Carbon nanofibers (CNF), composed of carbon nanotubes, are a recent technological advance with wide applications in nano-engineering fields including biotechnology and biomedicine. However, little is known about the environmental effects of CNF, or their potential danger to human health. To elucidate the safety of CNF, we examined the cytotoxicity of CNF in Paramecium. In this study we considered the cytotoxicity effect of CNF in two categories of cellular properties, cell survival and cell proliferation. We show that CNF are ingested and concentrated as efficiently as nutritive bacteria by paramecia, revealing a means by which CNF could be introduced into the food webs of aquatic ecosystems. Clear cytotoxicity of CNF was detected in survival tests by extracellular application at extremely high concentration (up to 50 mg/ml) in culture medium containing nutritive bacteria. Contrary to this effect, no cytotoxicity was detected in survival tests using the modified Dryl's solution (K-DS) that is used as a buffered saline of culture medium. The cytotoxicity of CNF suggests an interaction between CNF and the components in culture medium or their metabolic products produced by digestion of components in culture medium. Another cytotoxicity effect was detected in proliferative activity test at lower concentrations of CNF (up to 500 µg/ml). The cytotoxicity on proliferative activity was reversible and recovery occurred within 24 hours after removal of CNF. Our results suggest that Paramecium is useful for a bioassay of nanoparticle cytotoxicity. For the elucidation of safety of CNF we have to examine both the optimum concentration of CNF and co-existing biomaterials in a test solution. In conclusion, CNF have a high potential for cytological and biomedical application under precise control of concentration.
Myosin is an eukaryotic motor protein interacting with actin filaments. It is categorized into 24 classes by based on the conserved motor domain. Each myosin possesses divergent functions via characteristic domains in a tail. Most of the intercellular functions of myosins have been studied in metazoan cells. For example, myosins function in cytokinesis, phagocytosis, cell migration and cargo transport. In addition, some myosins are involved in regulating signal transduction. It has recently been uncovered that several novel types of myosins function in Protozoa and exert in unique cellular function. In this mini review I would like to introduce the attraction of protozoan myosins.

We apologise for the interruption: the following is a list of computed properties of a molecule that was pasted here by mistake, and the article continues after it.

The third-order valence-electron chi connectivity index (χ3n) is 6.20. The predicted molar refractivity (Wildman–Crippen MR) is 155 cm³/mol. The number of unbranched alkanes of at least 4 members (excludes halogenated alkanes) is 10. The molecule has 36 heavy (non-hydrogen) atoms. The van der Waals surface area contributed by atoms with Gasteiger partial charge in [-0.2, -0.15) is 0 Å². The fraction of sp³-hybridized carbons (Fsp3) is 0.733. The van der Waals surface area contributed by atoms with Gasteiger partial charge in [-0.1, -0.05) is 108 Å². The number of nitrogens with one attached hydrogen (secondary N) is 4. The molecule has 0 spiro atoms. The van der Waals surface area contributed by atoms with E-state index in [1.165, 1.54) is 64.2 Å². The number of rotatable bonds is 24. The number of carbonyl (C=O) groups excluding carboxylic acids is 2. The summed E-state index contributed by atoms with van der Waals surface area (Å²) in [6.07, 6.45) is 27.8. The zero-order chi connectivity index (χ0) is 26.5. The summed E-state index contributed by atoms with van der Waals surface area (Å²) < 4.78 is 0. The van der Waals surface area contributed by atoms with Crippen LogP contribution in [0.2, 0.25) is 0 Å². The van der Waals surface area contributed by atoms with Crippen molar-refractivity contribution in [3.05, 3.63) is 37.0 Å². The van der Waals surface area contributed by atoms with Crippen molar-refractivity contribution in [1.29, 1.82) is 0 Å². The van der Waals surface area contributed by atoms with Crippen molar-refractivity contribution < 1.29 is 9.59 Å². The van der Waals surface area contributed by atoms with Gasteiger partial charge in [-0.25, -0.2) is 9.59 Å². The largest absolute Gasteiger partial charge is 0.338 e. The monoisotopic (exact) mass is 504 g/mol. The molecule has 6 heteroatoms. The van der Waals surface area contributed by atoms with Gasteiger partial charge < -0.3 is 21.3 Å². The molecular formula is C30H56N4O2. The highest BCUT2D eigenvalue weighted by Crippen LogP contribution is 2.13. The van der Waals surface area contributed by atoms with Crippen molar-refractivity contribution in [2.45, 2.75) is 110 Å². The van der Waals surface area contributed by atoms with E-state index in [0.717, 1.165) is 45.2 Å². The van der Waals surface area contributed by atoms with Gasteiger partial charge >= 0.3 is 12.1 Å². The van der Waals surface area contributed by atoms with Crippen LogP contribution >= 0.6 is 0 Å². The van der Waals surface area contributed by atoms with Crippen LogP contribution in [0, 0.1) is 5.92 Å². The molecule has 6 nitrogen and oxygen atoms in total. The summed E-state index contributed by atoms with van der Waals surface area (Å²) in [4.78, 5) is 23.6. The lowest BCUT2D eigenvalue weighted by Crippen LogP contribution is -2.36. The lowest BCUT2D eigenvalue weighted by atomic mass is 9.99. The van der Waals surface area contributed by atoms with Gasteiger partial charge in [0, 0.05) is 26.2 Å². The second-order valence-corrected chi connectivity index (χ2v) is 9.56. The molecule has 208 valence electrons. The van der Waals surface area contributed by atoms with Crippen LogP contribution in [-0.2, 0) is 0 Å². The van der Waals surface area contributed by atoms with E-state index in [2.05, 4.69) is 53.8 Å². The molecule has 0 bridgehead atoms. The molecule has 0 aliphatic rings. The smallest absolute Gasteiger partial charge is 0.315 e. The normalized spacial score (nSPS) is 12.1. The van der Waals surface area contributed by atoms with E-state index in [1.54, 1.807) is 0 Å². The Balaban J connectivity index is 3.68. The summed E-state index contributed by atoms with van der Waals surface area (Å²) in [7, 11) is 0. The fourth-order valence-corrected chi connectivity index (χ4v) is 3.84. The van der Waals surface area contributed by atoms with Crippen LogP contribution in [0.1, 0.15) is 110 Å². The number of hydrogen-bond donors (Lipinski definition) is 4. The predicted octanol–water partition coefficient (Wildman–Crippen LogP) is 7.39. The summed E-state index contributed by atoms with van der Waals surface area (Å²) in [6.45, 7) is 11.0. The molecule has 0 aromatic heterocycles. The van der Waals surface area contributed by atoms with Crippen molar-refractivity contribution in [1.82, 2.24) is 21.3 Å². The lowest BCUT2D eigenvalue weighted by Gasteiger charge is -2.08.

The contractile vacuole (CV) is an organelle particularized to osmoregulation in protozoa. However, the understanding of mechanism of water uptake is still poor. The aim of the present article is to review the mechanism of water accumulation by CV in Amoeba proteus.
To visualize the dynamics of the CV in living cell, we used a styryl dye, FM4–64. Just after systole, the CV membrane was flattened. During diastole, a few vesicles were formed from the membrane and they fused each other before reformation of CV. Staining was maintained during continued contraction cycles. We conclude that the CV membrane is maintained during the CV cycle.
Based on the water permeability, the presence of aquaporin in the CV membrane has been predicted and we succeeded in cloning an aquaporin gene from A. proteus (ApAQP). Immunofluorescence microscopy with anti-ApAQP antibody revealed that ApAQP was localized on the CV membrane and the vesicles around CV. This is the first success in explaining high water permeability of the CV membrane by aquaporin. In addition, we found that V-ATPase was highly concentrated on the vesicle membranes around CV. These finding suggest that vesicles are involved in generating the osmotic gradient via the activity of V-ATPase and that water moves into the vesicles along the osmotic gradient.